Supporting the Center for Celiac Research through “Making Tracks for Celiacs”

This past weekend my family and I participated in “Making Tracks for Celiacs” along with extended family and friends, most of whom join us every year for this event which means so much to us. We have been doing this twice a year for almost 5 years now — forming a team for the Buffalo walk and going just as a family to the Rochester walk.

This is the 11th year for “Making Tracks for Celiacs,” which is an annual fundraising event, organized and managed by the Center for Celiac Research at the University of Maryland. These events around the country have raised almost $2,000,000 to date. The money is used to increase awareness and support research (75% of funds) as well as national and local celiac projects (25% of funds).

Currently there are annual events held in these states: AL, FL, KY, MD, MI, MO, MN, NY, OH and VA, and are usually planned by a local gluten-free diet support group such as the one I belong to.  Check out the main website for “Making Tracks for Celiacs” to learn which cities hold events, which locations are walks versus run/walks, and how you can get involved! Some will be happening soon but others aren’t held until Autumn, which leaves you plenty of time to put a team together — or just enter yourself and/or your own family.

We choose to get a local team together because it is a really great way to show support and love to g-free kids, and it’s important for them to see the “regulars” who attend and donate year after year.  It’s cool to show them how the numbers don’t dwindle off, either — this year we collected the most money we ever have, and had more walkers than any other year, including many who join us annually. My girls know they are not forgotten and that they are backed by many friends and loved ones on their gluten-free journey. It’s something they look forward to every year.

Our team this year was called “Team G-Free Kid” and together we raised $545 to donate to the Center for Celiac Research, along with entry fees paid by over 20 team members. Even though that seems like a lot to us, other “go-getters” have already collected thousands of dollars each for their teams! If you’d like to collect donations (it’s not mandatory) you can easily start your own personal donation page or team page through CeliacWalk.org, and email your friends and family about it. Registration is simple as well. Everything you need to know is in the green column on the lefthand side of that site.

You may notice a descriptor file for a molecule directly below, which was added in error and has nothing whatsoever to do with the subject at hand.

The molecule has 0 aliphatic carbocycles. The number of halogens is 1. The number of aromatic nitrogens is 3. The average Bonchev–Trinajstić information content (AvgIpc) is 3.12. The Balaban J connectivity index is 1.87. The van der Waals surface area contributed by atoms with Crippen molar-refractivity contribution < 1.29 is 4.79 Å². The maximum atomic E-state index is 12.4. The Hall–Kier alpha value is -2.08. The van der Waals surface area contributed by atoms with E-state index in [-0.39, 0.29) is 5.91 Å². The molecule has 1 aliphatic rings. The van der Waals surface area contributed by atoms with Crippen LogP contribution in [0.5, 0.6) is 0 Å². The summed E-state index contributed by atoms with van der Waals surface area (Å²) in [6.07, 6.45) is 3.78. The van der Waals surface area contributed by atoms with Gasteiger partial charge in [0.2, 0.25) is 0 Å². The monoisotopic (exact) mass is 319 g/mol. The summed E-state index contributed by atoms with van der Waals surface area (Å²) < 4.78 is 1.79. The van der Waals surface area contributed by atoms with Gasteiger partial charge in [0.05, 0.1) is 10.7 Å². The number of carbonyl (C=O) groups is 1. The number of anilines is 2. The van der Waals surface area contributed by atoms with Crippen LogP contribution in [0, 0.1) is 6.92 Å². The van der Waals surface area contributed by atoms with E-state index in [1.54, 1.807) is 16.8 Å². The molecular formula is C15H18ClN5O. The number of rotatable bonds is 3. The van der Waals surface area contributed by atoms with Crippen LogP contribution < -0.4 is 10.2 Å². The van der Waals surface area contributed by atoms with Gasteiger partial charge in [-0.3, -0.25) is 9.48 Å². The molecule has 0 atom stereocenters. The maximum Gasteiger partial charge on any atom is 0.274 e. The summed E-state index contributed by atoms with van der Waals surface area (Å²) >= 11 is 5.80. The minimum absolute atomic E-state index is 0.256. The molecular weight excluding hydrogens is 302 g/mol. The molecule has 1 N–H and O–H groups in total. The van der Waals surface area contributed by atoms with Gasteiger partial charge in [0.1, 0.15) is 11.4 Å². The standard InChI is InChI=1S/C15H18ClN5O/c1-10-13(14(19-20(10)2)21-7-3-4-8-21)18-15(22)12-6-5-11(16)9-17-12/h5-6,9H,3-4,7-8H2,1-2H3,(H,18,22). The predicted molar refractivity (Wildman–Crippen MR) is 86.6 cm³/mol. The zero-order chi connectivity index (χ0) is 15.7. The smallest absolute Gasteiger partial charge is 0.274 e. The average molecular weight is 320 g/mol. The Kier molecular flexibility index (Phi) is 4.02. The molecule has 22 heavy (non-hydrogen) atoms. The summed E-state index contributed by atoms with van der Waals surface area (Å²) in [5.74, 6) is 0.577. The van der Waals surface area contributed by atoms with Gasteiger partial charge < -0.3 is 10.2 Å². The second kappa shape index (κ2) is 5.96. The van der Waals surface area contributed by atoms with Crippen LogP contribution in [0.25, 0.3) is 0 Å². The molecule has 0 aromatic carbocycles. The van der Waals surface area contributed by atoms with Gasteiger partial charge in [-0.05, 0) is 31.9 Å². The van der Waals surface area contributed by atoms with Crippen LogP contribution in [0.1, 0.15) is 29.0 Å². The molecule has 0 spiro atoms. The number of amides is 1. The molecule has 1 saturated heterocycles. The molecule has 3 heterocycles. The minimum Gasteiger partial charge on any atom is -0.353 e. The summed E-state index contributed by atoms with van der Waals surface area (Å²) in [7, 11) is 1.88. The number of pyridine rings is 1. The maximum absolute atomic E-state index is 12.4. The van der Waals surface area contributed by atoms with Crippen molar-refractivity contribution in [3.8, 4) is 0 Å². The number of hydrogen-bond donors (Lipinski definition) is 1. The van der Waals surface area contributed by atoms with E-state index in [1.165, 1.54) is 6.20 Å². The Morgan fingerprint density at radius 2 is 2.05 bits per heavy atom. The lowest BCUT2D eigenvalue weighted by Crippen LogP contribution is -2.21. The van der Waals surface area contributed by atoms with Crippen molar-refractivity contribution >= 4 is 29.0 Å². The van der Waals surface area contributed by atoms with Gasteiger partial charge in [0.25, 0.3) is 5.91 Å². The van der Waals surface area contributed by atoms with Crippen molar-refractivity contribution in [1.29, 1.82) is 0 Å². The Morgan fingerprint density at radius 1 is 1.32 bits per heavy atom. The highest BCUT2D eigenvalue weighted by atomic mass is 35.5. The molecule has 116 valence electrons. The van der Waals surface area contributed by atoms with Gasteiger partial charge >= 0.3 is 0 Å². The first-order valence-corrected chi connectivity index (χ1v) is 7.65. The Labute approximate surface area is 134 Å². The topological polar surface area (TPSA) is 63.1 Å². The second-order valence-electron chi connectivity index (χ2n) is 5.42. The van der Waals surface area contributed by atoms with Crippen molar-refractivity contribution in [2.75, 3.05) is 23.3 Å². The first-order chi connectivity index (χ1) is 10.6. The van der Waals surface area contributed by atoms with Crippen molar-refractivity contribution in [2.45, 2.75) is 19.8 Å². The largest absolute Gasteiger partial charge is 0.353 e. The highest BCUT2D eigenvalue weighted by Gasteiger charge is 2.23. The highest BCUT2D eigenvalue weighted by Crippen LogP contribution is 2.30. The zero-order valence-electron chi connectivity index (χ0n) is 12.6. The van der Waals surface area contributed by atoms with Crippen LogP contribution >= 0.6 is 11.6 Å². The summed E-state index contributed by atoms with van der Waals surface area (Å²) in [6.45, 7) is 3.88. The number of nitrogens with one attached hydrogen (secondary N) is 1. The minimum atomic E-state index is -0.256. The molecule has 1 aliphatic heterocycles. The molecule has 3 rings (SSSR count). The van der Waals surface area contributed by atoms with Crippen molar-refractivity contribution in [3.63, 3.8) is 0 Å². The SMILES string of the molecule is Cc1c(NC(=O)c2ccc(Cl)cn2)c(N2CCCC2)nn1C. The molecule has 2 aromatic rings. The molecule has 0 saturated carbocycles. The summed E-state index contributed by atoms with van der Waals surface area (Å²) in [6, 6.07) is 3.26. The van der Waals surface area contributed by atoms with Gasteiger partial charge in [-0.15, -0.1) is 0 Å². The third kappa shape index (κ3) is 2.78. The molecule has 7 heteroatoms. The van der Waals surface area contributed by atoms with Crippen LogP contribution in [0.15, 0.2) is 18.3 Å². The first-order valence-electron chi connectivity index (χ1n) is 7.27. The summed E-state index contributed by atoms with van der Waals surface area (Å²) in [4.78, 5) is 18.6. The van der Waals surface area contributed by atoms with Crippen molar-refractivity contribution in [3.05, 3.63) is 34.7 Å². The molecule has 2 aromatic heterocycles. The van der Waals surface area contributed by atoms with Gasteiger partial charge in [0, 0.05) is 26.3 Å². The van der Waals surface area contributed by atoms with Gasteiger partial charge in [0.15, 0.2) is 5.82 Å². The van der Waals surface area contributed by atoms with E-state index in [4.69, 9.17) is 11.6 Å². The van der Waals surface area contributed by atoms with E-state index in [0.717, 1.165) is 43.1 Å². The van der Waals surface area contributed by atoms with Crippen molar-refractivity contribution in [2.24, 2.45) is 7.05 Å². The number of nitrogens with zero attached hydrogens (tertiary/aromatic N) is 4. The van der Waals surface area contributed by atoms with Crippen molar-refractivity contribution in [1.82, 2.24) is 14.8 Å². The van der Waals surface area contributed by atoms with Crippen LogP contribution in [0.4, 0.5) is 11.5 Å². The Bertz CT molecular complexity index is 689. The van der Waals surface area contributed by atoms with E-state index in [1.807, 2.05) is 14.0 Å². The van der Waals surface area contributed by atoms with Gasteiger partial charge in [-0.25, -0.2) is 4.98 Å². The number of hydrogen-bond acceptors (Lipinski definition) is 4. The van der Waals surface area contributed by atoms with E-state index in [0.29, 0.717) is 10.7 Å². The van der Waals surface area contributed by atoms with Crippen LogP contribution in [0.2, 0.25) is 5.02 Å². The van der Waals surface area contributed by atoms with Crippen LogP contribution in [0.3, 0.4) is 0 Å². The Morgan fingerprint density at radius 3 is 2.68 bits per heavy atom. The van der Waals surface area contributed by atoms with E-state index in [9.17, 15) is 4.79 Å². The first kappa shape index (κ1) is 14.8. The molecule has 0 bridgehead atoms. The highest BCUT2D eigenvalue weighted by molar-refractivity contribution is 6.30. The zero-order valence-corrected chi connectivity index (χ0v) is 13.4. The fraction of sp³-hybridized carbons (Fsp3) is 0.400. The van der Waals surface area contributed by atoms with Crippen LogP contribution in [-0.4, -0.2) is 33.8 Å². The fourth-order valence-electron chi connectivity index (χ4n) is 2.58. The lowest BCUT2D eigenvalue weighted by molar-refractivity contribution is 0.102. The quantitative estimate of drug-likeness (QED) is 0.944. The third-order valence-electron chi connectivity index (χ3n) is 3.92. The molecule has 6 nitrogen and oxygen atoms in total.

For the first few years, Morgan was the star of our team, but now Lindsey shares the spotlight, too, since she’s been gluten-free for over a year now. We also had a newly gluten-free and casein-free friend (below) and his family join our team for the walk this year, plus dozens of other kids in attendance.

At both of the walks we attend, there is always a ton of stuff for kids to do….clowns, balloon artists, face painting, fake tattoos, stickers, bounce houses, games, local mascots in attendance, special kid goodie bags, story time and all kinds of things. Obviously, different locations will have different activities, but from what I hear, most, if not all, are very kid-friendly.

At this year’s walk, the organizers were also selling these awareness bracelets which support the Center for Celiac Research. For more details on these, please read this post.

There are also a good number of local and national gluten-free food vendors at these events as well, giving out free product samples, coupons and learning material… Many thanks to the generous companies who donate goods towards these walks!

And if the other events are anything like the two we attend, rest assured that you will bring home a crazy amount of gluten-free samples, bars and full-sized product packages. And, if your friends and family are anything like ours, much of their food (from their own goodie bags) will be passed back for your family to enjoy.

All in all, we get a lot out of these walks. When you are among so many other gluten-free folks, there is a huge sense of camaraderie, and you know you are supporting a great cause: celiac disease (and non-celiac gluten sensitivity) research and awareness. Our daughters feel special — especially at the walk where we form a team, and they are always excited about all of the samples they get to try and take home, knowing everything is gluten-free and there’s no need (for once) to question anything. The walk itself is good, healthy family time that you can really soak in and enjoy, knowing that you’re making a difference and that your kids are swelling with pride.

If you are nowhere near any of these walks, you still have three options…
#1: Get some people together and start one (see “How to start your own walk” on CeliacWalk.org) in a new location; #2: Donate online towards the cause; or #3: Try something different: Join Team Gluten Free for any race around the country. How does it work? Read more about one family’s experience here.

Whatever you do, don’t just sit back and let everyone else take action…

As we like to say, “Celiac disease isn’t contagious, but awareness is.
Please help spread it!”